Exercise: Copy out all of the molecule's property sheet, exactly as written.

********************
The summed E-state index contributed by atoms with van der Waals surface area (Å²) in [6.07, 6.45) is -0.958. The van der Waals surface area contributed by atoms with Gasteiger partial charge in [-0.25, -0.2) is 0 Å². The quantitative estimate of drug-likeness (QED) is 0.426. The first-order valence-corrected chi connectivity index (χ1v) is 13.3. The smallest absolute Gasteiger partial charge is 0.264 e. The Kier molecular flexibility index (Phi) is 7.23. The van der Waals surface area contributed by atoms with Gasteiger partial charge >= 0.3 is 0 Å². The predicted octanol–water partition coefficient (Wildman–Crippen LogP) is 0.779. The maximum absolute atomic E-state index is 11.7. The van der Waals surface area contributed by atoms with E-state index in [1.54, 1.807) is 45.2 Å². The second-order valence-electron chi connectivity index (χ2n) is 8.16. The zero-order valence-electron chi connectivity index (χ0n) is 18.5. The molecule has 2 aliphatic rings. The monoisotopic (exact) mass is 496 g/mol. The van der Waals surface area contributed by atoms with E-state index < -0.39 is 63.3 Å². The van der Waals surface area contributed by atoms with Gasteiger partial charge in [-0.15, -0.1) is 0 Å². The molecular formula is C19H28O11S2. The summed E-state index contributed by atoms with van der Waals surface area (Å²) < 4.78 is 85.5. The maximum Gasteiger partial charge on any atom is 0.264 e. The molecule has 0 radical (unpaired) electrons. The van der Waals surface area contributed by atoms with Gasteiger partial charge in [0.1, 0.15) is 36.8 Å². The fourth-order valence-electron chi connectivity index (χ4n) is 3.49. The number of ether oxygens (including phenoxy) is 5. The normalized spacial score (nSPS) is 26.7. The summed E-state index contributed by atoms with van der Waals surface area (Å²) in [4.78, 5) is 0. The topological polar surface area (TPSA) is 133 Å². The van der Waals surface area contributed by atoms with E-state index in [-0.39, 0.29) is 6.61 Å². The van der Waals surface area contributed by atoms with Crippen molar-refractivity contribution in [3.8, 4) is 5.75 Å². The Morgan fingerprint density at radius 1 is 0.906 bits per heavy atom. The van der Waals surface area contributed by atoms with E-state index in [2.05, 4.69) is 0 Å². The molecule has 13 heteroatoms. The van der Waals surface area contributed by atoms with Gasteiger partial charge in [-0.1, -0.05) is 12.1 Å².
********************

The summed E-state index contributed by atoms with van der Waals surface area (Å²) in [6.07, 6.45) is -0.958. The van der Waals surface area contributed by atoms with Gasteiger partial charge in [-0.25, -0.2) is 0 Å². The quantitative estimate of drug-likeness (QED) is 0.426. The first-order valence-corrected chi connectivity index (χ1v) is 13.3. The smallest absolute Gasteiger partial charge is 0.264 e. The Kier molecular flexibility index (Phi) is 7.23. The van der Waals surface area contributed by atoms with Gasteiger partial charge >= 0.3 is 0 Å². The predicted octanol–water partition coefficient (Wildman–Crippen LogP) is 0.779. The maximum absolute atomic E-state index is 11.7. The van der Waals surface area contributed by atoms with E-state index in [1.54, 1.807) is 45.2 Å². The second-order valence-electron chi connectivity index (χ2n) is 8.16. The zero-order valence-electron chi connectivity index (χ0n) is 18.5. The molecule has 2 aliphatic rings. The monoisotopic (exact) mass is 496 g/mol. The van der Waals surface area contributed by atoms with E-state index < -0.39 is 63.3 Å². The van der Waals surface area contributed by atoms with Gasteiger partial charge in [-0.15, -0.1) is 0 Å². The molecular formula is C19H28O11S2. The summed E-state index contributed by atoms with van der Waals surface area (Å²) < 4.78 is 85.5. The maximum Gasteiger partial charge on any atom is 0.264 e. The molecule has 0 radical (unpaired) electrons. The van der Waals surface area contributed by atoms with Gasteiger partial charge in [0.1, 0.15) is 36.8 Å². The fourth-order valence-electron chi connectivity index (χ4n) is 3.49. The number of ether oxygens (including phenoxy) is 5. The normalized spacial score (nSPS) is 26.7. The summed E-state index contributed by atoms with van der Waals surface area (Å²) in [4.78, 5) is 0. The topological polar surface area (TPSA) is 133 Å². The van der Waals surface area contributed by atoms with E-state index in [-0.39, 0.29) is 6.61 Å². The van der Waals surface area contributed by atoms with Crippen molar-refractivity contribution in [3.8, 4) is 5.75 Å². The Morgan fingerprint density at radius 1 is 0.906 bits per heavy atom. The van der Waals surface area contributed by atoms with E-state index in [2.05, 4.69) is 0 Å². The molecule has 13 heteroatoms. The van der Waals surface area contributed by atoms with Gasteiger partial charge in [-0.1, -0.05) is 12.1 Å².